the range to, say, -10, the difference between open and closed isn't so
startling. It's as if you pulled the channel fader down to -10. If you
set the range to 0 dB, there is no gating action at all. Gates usually
don’t have a “positive” range, since they do not add gain.
Now, for the frequency controls. These controls let you tune the
frequency range the gate responds to. For example, say you're gating the
rack toms, and there's a loud crash cymbal right above them. With the
frequency controls "wide open" (low at min, high at max), the
gate may respond to the cymbals as well as the drum, which is not what
you want. So, you use the frequency controls to set the passband that
the gate responds to...so, for a rack tom, set the LF to something like
50 Hz, and the HF to something like 500 Hz (or whatever). Since the
majority of the cymbal's energy is not in that passband, the gate won't
respond to it. But the rack tom does have a lot of energy there, and the
gate opens when the tom is hit.
It is important to remember that the frequency controls do not affect
the tonality of the audio! Also, some gates have slightly-different
controls for setting the gate passband. It’s similar to a parametric
EQ – there is a center frequency knob and a Q control. The Q sets the
width of the band centered on the center frequency. Some gates may have
just the center-frequency control and a fixed Q.
Now, for some technical details: The gate is based on a device called
a Voltage-Controlled Amplifier (or VCA). This is a device whose gain
(and attenuation) are set by a Control Voltage. The audio signal through
the VCA is usually called the audio path.
The Control Voltage is derived by something called the sidechain,
which is parallel to the audio path. The gate’s input is split into
two outputs; one drives the audio path and the VCA, the other drives the
sidechain. The sidechain uses a circuit called a detector to
"look" at the audio and generate a DC voltage that corresponds
to the level of the audio. This voltage is modified by the threshold,
attack, hold, decay and range controls to come up with the proper
Control Voltage to set the VCA to do the right thing. You should note
that none of the gate’s controls affect the audio directly – they
affect the control voltage to the VCA, which affects the audio level. A
gate has no affect on the tonality of the audio.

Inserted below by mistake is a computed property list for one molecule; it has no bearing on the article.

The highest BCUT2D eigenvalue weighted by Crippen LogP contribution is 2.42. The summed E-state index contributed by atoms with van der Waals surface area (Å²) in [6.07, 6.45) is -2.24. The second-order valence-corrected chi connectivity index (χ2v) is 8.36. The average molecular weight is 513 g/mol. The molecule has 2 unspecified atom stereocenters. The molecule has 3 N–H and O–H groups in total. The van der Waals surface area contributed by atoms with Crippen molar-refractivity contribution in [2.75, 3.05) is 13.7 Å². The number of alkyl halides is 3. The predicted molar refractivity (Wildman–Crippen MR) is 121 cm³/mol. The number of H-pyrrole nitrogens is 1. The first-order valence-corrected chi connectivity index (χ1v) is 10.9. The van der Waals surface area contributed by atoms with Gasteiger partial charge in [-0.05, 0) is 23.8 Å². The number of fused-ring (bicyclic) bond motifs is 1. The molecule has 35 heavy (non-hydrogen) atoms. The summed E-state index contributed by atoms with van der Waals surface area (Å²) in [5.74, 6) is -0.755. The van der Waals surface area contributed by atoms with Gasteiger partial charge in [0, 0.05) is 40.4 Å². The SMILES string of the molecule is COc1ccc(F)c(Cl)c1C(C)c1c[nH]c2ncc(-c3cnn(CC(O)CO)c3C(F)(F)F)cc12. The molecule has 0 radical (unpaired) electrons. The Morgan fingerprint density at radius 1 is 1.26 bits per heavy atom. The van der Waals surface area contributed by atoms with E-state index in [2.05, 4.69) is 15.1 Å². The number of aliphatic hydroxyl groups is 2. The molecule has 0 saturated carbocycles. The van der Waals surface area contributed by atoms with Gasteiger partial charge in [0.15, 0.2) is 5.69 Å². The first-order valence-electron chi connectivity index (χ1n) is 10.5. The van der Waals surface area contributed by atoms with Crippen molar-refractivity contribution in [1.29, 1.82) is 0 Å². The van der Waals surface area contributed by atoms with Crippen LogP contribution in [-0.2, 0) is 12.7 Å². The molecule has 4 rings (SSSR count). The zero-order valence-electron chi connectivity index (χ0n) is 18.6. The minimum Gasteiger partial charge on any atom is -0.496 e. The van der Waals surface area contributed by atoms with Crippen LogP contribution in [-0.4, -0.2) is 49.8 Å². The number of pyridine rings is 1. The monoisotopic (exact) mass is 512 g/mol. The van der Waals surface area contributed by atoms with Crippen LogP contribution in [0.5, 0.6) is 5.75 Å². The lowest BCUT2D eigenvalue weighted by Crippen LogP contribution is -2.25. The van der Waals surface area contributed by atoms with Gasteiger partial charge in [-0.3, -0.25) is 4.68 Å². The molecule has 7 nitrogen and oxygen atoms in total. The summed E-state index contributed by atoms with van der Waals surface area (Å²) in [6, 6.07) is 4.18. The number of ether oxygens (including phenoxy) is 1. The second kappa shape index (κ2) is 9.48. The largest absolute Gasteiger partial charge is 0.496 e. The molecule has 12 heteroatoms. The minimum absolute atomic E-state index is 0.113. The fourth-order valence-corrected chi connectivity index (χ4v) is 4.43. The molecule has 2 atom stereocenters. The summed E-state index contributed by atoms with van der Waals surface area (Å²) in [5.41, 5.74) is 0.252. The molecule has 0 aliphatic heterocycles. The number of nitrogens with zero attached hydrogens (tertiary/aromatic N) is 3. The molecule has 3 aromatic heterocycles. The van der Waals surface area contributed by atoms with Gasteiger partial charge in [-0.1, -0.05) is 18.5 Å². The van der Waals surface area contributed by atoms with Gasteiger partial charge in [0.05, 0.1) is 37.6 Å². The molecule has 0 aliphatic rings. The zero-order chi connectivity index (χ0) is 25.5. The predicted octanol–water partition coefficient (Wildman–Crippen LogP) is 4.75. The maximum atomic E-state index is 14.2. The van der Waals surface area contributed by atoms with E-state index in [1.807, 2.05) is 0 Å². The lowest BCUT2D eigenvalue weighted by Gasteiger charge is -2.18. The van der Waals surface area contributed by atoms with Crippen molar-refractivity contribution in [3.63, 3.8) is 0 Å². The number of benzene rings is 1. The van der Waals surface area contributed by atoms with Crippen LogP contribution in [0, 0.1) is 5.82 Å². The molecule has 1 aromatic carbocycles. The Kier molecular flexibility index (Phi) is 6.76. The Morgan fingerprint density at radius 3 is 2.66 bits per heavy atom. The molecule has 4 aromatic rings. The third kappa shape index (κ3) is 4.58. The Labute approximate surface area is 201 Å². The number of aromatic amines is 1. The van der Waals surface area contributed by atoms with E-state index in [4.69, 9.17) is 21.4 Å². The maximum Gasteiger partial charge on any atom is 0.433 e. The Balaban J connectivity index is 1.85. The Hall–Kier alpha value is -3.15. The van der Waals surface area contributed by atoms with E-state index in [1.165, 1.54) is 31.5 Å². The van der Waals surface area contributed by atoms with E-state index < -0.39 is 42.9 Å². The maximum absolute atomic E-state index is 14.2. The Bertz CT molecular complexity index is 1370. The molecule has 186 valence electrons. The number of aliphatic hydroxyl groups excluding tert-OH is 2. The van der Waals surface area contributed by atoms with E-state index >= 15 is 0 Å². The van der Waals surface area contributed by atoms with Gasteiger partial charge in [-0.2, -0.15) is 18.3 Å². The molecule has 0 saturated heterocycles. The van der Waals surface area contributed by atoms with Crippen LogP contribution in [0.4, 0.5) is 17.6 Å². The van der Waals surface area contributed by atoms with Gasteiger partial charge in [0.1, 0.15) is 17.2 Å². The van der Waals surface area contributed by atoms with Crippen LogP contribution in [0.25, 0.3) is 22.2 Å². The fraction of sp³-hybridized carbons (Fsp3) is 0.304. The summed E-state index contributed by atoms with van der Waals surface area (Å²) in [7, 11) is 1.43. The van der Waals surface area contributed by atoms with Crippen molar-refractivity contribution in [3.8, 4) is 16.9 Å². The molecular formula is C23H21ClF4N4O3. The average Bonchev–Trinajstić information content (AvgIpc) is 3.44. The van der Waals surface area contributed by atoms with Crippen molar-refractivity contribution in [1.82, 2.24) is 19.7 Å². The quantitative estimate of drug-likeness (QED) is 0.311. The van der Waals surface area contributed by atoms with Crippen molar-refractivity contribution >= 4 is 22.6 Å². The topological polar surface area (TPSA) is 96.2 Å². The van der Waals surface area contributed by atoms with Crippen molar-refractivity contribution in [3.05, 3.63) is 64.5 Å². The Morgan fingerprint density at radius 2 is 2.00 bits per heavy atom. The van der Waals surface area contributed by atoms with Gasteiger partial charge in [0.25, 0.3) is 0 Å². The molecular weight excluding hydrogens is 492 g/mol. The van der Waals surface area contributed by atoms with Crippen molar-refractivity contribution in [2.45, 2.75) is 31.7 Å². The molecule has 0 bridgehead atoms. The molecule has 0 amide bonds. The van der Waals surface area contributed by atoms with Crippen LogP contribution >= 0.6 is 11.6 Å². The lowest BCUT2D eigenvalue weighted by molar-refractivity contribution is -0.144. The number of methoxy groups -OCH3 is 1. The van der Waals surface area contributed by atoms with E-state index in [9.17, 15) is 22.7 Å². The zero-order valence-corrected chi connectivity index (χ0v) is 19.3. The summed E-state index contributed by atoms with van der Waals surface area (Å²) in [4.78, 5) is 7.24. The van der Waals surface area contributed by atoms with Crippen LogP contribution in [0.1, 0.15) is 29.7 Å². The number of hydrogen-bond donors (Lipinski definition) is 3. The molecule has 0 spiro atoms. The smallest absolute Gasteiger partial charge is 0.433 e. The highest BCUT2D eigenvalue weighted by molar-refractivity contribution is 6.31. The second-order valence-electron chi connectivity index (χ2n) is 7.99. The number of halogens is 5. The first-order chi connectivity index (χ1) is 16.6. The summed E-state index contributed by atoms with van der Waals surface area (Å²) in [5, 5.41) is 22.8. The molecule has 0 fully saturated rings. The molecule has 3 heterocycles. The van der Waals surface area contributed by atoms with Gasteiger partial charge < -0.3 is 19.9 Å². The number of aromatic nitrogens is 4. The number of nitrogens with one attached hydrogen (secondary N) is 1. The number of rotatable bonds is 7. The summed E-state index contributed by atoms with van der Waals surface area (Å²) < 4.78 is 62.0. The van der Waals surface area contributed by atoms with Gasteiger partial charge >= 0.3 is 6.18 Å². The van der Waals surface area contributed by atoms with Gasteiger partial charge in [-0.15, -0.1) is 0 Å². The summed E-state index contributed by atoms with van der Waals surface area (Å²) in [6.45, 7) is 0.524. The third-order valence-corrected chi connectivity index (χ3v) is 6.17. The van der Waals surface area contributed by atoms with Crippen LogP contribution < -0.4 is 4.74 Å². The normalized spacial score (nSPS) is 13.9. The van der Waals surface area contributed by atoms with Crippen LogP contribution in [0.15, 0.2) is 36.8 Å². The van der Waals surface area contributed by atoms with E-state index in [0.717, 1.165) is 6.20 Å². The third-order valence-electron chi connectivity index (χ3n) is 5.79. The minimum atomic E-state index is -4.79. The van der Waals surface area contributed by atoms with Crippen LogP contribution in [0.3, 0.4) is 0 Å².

Note that the frequency controls come before the detector. Therefore,
they affect what the detector responds to. Also, side-chain inserts come
before the detector.
The detector is probably the most important part of the gate
circuitry. A poor choice of detector can make a gate built around the
world’s best VCA chip a piece of junk!
A noise gate is really a special case of a device called a downward
expander. (Aside: an expander affects signals both above and below a
threshold; a downward expander only affects signals below a threshold.
That’s an important distinction.) Instead of having a range control,
an expander has a ratio control. Ratios are expressed as in : out, where
in is the input level in dB, and out is the output level in dB. Ratios
range from 1:1 (meaning no expansion) to 1:10 and higher (lots of
When the signal is below threshold on an expander, it is attenuated
by an amount determined by the ratio control. So, for example, if you
set your downward expander ratio to 1:4, that means that for every 1 dB
below threshold, the VCA will attenuate the signal by 4 dB. A signal at
–4 dB, then, would be attenuated by 16 dB. A gate is nothing more than
a downward expander with a very high ratio, in much the same way that a
limiter is a compressor with a very high ratio.
Finally, regarding gate usage: Gates are a double-edged sword, and
they can be immensely frustrating devices if the drummer is either very
uneven with his playing, or if he's got an excellent sense of dynamics.
Too much gating and the good drummer's quieter parts get clipped off
(unless you're riding them, which you have to do). Not enough gating,
and the lousy tone of the bad drummer rings forever.